Thanks. I wasn't aware of that. I had visited the factory several times (as a dealer then. now retired) and talked to M. Mahul and he had never mentioned any Paris history so I was unaware of that. You learn something every day!

Thanks again for the review of what sounds like a lovely product.

David C's picture

...Wikipedia is not always a reliable source. Both Robert Deutsch's review of the Aria 936 and the Focal website indicate that the company was founded in Saint Etienne, France. I would venture that Leefy made the comment in a good faith effort to correct a minor error, which should have been caught in editing, in what is otherwise a very enjoyable and informative review.

leefy's picture

Thanks David

I did not want to pursue it as it might have been seen as pedantic (and it is a minor point) but I appreciate your kind words as I do think the Paris reference is an error on the part of Wikipedia. I'll leave it at that and stick with enjoying Robert's enjoyable review. Thanks again for your comment.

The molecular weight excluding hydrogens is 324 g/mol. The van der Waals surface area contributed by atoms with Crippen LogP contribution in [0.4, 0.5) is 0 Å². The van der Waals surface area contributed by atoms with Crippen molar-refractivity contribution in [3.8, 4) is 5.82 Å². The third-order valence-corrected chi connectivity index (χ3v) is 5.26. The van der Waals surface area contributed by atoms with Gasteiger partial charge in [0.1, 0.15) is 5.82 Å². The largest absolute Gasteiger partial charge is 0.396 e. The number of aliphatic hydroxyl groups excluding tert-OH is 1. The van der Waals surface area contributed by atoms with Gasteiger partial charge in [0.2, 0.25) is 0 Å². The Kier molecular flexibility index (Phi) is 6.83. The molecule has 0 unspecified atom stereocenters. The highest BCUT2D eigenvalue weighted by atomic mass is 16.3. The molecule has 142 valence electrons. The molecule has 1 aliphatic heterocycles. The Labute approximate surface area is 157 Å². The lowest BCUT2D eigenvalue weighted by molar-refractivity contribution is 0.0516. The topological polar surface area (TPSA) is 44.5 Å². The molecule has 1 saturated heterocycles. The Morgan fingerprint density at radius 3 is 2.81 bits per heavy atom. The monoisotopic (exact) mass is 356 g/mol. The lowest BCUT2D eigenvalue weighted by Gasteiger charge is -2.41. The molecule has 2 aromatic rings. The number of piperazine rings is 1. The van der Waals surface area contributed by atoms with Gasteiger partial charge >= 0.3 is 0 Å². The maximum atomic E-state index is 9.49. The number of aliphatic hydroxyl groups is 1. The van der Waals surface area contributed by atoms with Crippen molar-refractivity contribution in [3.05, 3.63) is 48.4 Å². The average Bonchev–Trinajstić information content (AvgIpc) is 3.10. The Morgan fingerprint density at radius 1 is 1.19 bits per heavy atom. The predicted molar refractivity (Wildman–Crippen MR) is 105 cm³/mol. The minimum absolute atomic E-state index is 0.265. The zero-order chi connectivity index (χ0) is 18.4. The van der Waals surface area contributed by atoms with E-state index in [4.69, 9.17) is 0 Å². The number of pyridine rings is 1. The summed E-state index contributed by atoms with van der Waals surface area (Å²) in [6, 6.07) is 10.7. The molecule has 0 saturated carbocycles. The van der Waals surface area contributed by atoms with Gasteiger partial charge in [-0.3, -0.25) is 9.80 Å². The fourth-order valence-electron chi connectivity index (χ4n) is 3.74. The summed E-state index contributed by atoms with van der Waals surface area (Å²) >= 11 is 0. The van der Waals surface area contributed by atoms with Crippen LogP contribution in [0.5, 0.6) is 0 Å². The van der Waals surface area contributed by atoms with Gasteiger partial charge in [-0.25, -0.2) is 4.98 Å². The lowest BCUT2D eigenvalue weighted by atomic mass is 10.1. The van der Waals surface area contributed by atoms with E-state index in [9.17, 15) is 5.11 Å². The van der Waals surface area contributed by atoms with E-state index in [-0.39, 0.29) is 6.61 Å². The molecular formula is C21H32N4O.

avanti1960's picture

if they included bi-amp terminals.
three way towers are prime candidates for bi-amplification.

Jack L's picture


Maybe this Focal model has been designed to be sensitive enough to operate without need of bi-wiring/bi-amping.

That said, I am a die-hard bi-wiring advocate ! IMO, bi-wiring (or bi-amping for this matter) can improve the sound of its single-wired version big time due to substantial reduction of hi & low requencies intermodulation inside the SAME connecting cable.

I converted my KEF 2-way standspeakers to bi-wiring by re-design/building its lousy factory X-over to do the job many many years back. The bi-wired conversion has made substantial sonic improvement with the rest of the rig remain UNchanged.

In fact, quite a few brand-name loudspeakers come with such biwiring/bi-amp terminals, including bookshelves. It only shows those bi-wired loudspeaker makers got good musical ears.

Bi-amp will be another story as it will involve complex outboard active/passive hi/low frequency crossovers & acoustical level balancing. It can be a can of worms for every Joe Blow consumers.

Listening is believing

Jack L

Kal Rubinson's picture